Those who had been visiting grave sites all these years spoke angrily of injustice. So did those who had been visiting death row.
Those who had lost a daughter, a mother, a sister to murder spoke bitterly of their world ripped apart. So did those who lost a son, a father, a brother to death row.
Gov. George Ryan's announcement Saturday that he would empty Illinois' death row, commuting most capital sentences to life in prison without parole, evoked elation and fury, apprehension and hope. Families of murder victims and families of murderers broke down as they pressed into a packed law school classroom to hear Ryan's speech. Many faces in the crowd glistened with tears. There were many hugs. And quiet prayers.
And there was an urgent question: What next?
May Molina Ortiz pushed through the crowd in her wheelchair, clutching a photo of her son, Salvador Jr., convicted of murder a decade ago. He is not on death row. Ryan did not review his case. Yet Ortiz told anyone who would listen that her son was framed, unfairly locked up on a 47-year sentence.
She begged for further reviews of the Illinois legal system. She vowed that she would not let the momentum for reform stall when Ryan leaves office Monday. She dared hope that his blazing words about incompetent lawyers, corrupt police and vicious prosecutions would inspire an overhaul of the judicial system.
"There's a light at the end of the tunnel now. There's hope," she said. "Maybe now, we have a chance. Maybe it's our turn."
Gloria Jean Johnson echoed that prayer. The governor commuted her son's death sentence to 40 years in prison to bring it in line with co-defendants who received far less punishment. Still, Johnson, 59, was not satisfied: She maintains that her son should never have been convicted of shooting a young pregnant mother.
"I'm happy he's off death row, but I can't understand how he could be incarcerated one more day," she said. "The governor has until Monday at noon to change his mind. I'm just hoping he looks into his heart and does the right thing."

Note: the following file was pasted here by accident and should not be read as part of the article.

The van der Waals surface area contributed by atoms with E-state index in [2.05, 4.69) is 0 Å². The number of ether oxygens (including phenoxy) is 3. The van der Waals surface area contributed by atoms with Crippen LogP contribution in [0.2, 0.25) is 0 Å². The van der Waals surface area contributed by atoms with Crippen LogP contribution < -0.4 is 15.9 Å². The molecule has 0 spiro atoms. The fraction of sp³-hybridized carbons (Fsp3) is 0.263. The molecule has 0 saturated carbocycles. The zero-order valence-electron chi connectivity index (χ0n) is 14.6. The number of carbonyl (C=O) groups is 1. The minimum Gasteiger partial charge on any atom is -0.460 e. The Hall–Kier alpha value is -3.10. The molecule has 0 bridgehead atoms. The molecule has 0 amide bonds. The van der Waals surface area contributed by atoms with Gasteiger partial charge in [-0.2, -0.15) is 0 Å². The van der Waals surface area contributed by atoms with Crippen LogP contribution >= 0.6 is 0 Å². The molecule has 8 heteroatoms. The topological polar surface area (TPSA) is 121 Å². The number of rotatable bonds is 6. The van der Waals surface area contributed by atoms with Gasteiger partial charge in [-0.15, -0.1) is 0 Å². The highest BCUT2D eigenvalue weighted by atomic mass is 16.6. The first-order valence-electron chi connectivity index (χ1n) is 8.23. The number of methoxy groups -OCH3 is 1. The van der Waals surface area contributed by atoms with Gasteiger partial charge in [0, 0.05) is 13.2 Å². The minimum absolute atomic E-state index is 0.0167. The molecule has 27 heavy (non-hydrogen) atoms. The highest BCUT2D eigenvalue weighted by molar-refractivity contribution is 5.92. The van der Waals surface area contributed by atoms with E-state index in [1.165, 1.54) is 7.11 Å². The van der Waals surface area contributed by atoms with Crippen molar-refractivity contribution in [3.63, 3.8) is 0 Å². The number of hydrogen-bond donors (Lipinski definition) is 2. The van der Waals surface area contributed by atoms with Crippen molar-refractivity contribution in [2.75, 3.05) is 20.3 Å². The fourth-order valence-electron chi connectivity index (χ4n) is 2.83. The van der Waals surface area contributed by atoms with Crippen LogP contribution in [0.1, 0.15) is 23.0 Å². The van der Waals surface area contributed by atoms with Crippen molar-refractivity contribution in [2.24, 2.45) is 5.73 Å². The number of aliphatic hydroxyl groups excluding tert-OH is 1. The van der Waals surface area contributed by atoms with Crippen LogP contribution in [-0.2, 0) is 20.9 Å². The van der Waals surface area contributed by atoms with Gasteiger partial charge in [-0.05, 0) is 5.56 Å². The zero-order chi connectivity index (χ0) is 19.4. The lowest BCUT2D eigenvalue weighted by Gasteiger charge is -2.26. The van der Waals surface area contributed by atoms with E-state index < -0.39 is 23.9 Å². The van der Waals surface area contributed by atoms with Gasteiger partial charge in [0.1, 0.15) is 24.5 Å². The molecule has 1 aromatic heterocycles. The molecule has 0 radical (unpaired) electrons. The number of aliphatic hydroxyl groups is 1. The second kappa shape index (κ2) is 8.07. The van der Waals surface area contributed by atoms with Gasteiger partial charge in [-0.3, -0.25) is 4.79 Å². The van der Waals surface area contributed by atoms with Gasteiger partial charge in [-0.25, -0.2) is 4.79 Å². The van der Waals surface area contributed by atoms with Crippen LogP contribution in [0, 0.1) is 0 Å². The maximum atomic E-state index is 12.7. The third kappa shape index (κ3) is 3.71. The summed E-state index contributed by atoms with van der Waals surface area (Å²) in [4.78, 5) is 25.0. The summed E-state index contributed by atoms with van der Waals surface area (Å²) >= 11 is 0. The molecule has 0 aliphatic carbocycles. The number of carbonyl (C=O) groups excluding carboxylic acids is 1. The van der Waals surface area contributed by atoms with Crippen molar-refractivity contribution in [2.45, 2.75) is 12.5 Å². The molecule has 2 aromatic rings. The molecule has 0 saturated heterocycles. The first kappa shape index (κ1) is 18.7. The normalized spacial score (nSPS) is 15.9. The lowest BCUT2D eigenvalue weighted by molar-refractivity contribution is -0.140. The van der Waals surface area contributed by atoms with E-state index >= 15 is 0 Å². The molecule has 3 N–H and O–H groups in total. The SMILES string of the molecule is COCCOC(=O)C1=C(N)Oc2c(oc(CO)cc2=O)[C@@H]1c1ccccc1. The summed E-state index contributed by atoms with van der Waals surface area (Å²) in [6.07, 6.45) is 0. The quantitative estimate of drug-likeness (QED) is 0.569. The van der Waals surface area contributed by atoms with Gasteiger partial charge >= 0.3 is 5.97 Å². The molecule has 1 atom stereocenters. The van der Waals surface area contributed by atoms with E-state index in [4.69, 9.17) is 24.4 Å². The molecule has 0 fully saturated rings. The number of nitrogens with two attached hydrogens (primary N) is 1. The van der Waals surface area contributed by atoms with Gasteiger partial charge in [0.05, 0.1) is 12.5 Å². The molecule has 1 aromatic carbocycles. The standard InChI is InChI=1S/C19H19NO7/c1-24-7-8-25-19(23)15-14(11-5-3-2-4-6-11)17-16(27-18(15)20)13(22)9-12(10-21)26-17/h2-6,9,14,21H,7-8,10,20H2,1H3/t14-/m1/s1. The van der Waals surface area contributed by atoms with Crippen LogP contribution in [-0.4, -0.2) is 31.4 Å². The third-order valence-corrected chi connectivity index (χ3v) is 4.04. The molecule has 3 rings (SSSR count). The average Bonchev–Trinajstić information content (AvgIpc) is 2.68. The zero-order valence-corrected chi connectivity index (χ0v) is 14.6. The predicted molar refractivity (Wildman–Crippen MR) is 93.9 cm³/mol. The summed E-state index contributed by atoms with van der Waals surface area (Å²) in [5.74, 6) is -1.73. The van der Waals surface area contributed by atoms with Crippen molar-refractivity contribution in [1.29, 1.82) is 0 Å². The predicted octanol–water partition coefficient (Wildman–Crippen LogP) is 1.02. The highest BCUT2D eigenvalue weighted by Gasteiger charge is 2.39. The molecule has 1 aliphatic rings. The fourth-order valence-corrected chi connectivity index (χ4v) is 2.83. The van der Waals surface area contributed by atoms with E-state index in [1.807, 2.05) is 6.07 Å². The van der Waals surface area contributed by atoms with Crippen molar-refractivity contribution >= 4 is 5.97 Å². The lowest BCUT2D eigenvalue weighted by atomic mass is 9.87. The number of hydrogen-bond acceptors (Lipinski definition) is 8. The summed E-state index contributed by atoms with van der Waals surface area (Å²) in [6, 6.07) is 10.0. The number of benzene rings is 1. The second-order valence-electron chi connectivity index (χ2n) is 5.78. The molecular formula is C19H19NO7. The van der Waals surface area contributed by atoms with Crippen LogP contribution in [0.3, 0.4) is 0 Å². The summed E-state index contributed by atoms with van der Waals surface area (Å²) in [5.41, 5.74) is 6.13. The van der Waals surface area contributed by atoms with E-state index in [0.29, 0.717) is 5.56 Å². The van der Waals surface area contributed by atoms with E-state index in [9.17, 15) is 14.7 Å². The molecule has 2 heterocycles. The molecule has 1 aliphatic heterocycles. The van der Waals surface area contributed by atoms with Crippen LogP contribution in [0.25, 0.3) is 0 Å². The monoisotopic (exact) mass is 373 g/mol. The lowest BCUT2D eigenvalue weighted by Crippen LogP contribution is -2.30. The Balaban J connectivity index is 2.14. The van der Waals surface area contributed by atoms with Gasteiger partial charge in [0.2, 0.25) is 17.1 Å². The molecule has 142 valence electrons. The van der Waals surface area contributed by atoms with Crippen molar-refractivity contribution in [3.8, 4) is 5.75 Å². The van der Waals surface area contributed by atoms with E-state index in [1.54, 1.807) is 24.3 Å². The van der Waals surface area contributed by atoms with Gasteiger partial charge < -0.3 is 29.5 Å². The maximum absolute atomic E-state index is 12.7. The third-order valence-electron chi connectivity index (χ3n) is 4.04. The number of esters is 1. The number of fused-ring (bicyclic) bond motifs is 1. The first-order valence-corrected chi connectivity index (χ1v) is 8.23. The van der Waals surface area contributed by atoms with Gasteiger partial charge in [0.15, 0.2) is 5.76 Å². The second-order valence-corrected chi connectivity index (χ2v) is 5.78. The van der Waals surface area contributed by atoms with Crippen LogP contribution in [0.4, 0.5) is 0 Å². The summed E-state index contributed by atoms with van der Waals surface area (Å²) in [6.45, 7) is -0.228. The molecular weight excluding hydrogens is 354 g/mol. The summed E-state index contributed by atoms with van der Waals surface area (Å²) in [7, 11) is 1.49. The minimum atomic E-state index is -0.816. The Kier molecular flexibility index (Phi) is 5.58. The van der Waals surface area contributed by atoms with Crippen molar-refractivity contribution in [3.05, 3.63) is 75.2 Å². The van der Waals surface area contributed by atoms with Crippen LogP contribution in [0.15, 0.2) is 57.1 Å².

Yet relatives of murder victims argued that Ryan had done too much already.
"I know now that part of every paycheck I earn will be going to pay for the upkeep [of my son's killer] in prison," said Helen Muto, whose 18-year-old son was murdered in 1992.
"Twelve people found him guilty and felt the crime was horrible enough to give him death," Muto said. "I don't understand why the governor wants to change that."
In an emotional day, heavy with grief on all sides, the inmates' relatives offered gruesome tales of police officers beating, shocking and suffocating suspects to extract the confessions they wanted. The victims' relatives countered with horrific images of their own -- of children burned as they slept, of pregnant women slashed and beaten, of a murderer who tacked a memento of her kill to her car, like a souvenir.
The inmates' relatives complained about court-appointed defense attorneys who were incompetent, drunk, lazy or corrupt. The victims' relatives praised prosecutors who promised them justice and delivered -- until the governor, they said, betrayed them.
"He just pushed us off to the side," said Katy Salhani, who brought the governor 3,500 letters from friends and neighbors, all pleading to keep her sister's killers on death row. "I want justice, not in a vindictive way, but I want them to be put to death." The men cut her sister's baby from the womb and also murdered Salhani's young niece and nephew.
"I listened to five hours of testimony at the governor's clemency hearings, and it was horrible to come away thinking my family was one of the lucky ones, because my brother wasn't sodomized or tortured or dumped in flammable liquid ... because his body wasn't discovered by his own kids," said Sharon Gahlbeck. Her brother was killed by a woman he met in a bar shortly after his divorce. He left behind five young children.
"Yes, the governor has a right to do what he did," Gahlbeck said. "But I believe he abused his power with a blanket commutation. I really feel it was just a media blitz. I can't imagine he's doing it out of real conviction."
Many victims' relatives shared her rage. A few, however, stepped forward to praise Ryan. Activists from a group called Murder Victims for Reconciliation were given prominent seats at the speech, sitting along with family members of some inmates.
"The governor's decision today obligates all of us to do so much better than we've done in creating a trustworthy judicial system," said Jeanne Bishop. Her pregnant sister and her sister's husband were shot to death 12 years ago, and Bishop said she's glad the killer will never be strapped to a gurney for lethal injection.
"He should be punished every day for the rest of his life," she said. "But we don't want to repeat the violence that our family suffered."